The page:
Thursday, 12 December 2013 00:00
John Owens’ column reported the Board of Regents announced that on the upcoming April statewide tests, they’d take “10 minutes off the English exam.” Owens wrote, “Of course, in context, it’s not much. Our kids still can expect to sit through nearly three hours of testing.” He’s right, but I’d like to amend his “not much” to “too much: 10 minutes too much.” Because allowing kids to leave the testing room 10 minutes early will do more harm than good — and here’s why: I think the Board of Regents needs some Common Core courses intended to improve both critical thinking and problem-solving, given their foolish plan which stipulates that “students in grades 5-8 will be allowed to leave testing areas 10 minutes earlier on one day ... if everyone in the class completes the exam in less than the time allowed.”
Can you imagine the pointed stares and the pressure directed by every finished test-taker to the very last kid still working on his or her test during those last 10 minutes?
Well, this retired teacher can. It will make it very hard for the slow or super-conscientious student to continue concentrating on his test while knowing everyone wants him to close his booklet and hand it in — for their “freedom.” And If he does use every last minute, I hate to think about the comments and even bullying he might receive from some angry classmates. I think these Board of Regents “experts” should have been able to anticipate these potentailly negative outcomes for a ridiculously-negligible 10 minutes of “appeasement.” A better alternative would be to require all kids to remain in their seats until the very end of the time allowed; but be allowed to read at their desks.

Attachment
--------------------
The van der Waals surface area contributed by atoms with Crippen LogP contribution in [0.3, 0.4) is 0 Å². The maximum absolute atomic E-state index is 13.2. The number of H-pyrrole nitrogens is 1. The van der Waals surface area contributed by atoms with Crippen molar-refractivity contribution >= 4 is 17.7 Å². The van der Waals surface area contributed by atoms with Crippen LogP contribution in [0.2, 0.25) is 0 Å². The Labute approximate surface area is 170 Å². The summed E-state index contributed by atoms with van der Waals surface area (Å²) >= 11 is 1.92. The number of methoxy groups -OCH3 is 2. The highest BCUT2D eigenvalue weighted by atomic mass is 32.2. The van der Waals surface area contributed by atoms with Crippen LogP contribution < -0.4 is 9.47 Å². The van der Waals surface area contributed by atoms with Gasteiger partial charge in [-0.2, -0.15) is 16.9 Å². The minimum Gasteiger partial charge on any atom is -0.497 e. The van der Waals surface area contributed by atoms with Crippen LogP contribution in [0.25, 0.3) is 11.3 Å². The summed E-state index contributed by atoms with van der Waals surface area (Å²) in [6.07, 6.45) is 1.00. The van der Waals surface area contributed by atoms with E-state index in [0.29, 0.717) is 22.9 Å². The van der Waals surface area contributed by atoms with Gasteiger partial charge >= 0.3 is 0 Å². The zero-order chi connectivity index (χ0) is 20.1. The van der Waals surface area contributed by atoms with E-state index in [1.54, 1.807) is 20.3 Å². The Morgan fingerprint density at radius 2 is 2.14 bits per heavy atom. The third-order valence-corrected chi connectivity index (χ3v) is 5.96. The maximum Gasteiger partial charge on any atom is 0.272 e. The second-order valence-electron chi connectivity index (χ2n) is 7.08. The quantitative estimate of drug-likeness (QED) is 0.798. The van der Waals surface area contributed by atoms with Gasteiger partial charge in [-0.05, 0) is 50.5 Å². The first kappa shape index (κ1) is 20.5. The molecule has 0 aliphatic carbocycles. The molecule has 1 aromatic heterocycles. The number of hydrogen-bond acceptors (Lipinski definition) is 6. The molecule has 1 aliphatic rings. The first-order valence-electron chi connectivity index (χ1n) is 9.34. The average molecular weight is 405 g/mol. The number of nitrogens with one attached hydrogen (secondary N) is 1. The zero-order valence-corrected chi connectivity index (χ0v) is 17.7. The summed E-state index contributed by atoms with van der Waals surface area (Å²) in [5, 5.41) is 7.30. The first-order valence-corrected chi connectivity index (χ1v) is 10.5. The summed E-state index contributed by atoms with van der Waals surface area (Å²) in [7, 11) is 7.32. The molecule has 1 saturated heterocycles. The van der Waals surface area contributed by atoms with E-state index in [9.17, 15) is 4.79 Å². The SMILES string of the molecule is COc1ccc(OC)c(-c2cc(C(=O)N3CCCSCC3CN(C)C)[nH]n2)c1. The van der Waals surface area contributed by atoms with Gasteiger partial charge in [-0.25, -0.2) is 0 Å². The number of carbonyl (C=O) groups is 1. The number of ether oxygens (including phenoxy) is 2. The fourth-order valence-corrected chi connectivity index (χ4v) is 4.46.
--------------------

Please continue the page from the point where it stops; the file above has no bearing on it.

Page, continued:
Even if all kids finish early, it would be unwise to dismiss them; because this would tempt some kids to (unwisely, against their best interests) race through the test for this “reward.”
Saturday, 08 March 2014 00:00
Famous American painter Georgia O’Keeffe was the topic of discussion at the Plainview Old-Bethpage Public Library on Feb. 20.
Members of the audience were given an in-depth look into the life and artwork of O’Keeffe through a self-made and researched lecture and slideshow by art appraiser Louise Cella Caruso.
O’Keeffe lived for 98 years. Within her lifetime, she was granted the Medal of Arts by Ronald Regan, and in 1938, she was selected as one of the 12 most outstanding women of the previous 50 years. When she passed away she was accorded the honor of a first page obituary in the New York Times.
Friday, 07 March 2014 00:00
In celebration of its tenth anniversary, the Kids of Distinction program is offering more scholarships and planning a festive gala that will look back on a decade of supporting our most civic-minded children. The Town of Oyster Bay and the Old Bethpage-based Kids Helping Kids by Kids Way, Inc., the sponsoring entities, are seeking nominations of local youngsters who are standouts in public service for the 2014 awards.
Oyster Bay Town Supervisor John Venditto, together with Kids Helping Kids co-founders Robert A.J. Eslick and Philip M. Eslick, kicked off the search for a new batch of “kids of distinction” at the end of February. Nominations are due by May 16. Winners will be recognized at a special ceremony held by the board of trustees on Tuesday, June 17 at 7 p.m. with a citation from the Town and a $2,000 scholarship from Kids Helping Kids.